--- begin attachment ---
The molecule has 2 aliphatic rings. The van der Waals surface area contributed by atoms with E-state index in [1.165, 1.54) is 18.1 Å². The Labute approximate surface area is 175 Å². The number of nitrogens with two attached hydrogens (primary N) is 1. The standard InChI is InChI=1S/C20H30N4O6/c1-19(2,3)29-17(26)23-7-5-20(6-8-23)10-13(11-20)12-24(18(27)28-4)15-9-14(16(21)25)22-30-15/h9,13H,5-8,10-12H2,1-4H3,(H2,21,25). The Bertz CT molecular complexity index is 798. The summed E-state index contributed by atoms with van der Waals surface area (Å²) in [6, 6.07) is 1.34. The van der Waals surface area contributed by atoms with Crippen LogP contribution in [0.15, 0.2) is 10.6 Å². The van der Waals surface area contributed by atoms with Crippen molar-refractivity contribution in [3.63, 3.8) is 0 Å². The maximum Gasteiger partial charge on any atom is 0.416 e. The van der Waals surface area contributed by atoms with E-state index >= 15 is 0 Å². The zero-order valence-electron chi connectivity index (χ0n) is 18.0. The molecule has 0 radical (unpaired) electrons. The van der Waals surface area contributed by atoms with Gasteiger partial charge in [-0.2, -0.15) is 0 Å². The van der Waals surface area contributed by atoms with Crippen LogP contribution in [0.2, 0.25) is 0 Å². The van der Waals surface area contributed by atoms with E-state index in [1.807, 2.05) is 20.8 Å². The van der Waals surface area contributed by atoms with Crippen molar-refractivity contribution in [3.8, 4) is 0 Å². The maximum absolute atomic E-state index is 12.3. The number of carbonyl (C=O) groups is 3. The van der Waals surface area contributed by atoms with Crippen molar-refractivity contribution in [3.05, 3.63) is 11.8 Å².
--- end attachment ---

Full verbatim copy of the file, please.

The molecule has 2 aliphatic rings. The van der Waals surface area contributed by atoms with E-state index in [1.165, 1.54) is 18.1 Å². The Labute approximate surface area is 175 Å². The number of nitrogens with two attached hydrogens (primary N) is 1. The standard InChI is InChI=1S/C20H30N4O6/c1-19(2,3)29-17(26)23-7-5-20(6-8-23)10-13(11-20)12-24(18(27)28-4)15-9-14(16(21)25)22-30-15/h9,13H,5-8,10-12H2,1-4H3,(H2,21,25). The Bertz CT molecular complexity index is 798. The summed E-state index contributed by atoms with van der Waals surface area (Å²) in [6, 6.07) is 1.34. The van der Waals surface area contributed by atoms with Crippen LogP contribution in [0.15, 0.2) is 10.6 Å². The van der Waals surface area contributed by atoms with Crippen molar-refractivity contribution in [3.63, 3.8) is 0 Å². The maximum Gasteiger partial charge on any atom is 0.416 e. The van der Waals surface area contributed by atoms with E-state index >= 15 is 0 Å². The zero-order valence-electron chi connectivity index (χ0n) is 18.0. The molecule has 0 radical (unpaired) electrons. The van der Waals surface area contributed by atoms with Gasteiger partial charge in [-0.2, -0.15) is 0 Å². The van der Waals surface area contributed by atoms with Crippen LogP contribution in [0.2, 0.25) is 0 Å². The van der Waals surface area contributed by atoms with E-state index in [1.807, 2.05) is 20.8 Å². The van der Waals surface area contributed by atoms with Crippen molar-refractivity contribution in [3.8, 4) is 0 Å². The maximum absolute atomic E-state index is 12.3. The number of carbonyl (C=O) groups is 3. The van der Waals surface area contributed by atoms with Crippen molar-refractivity contribution in [3.05, 3.63) is 11.8 Å².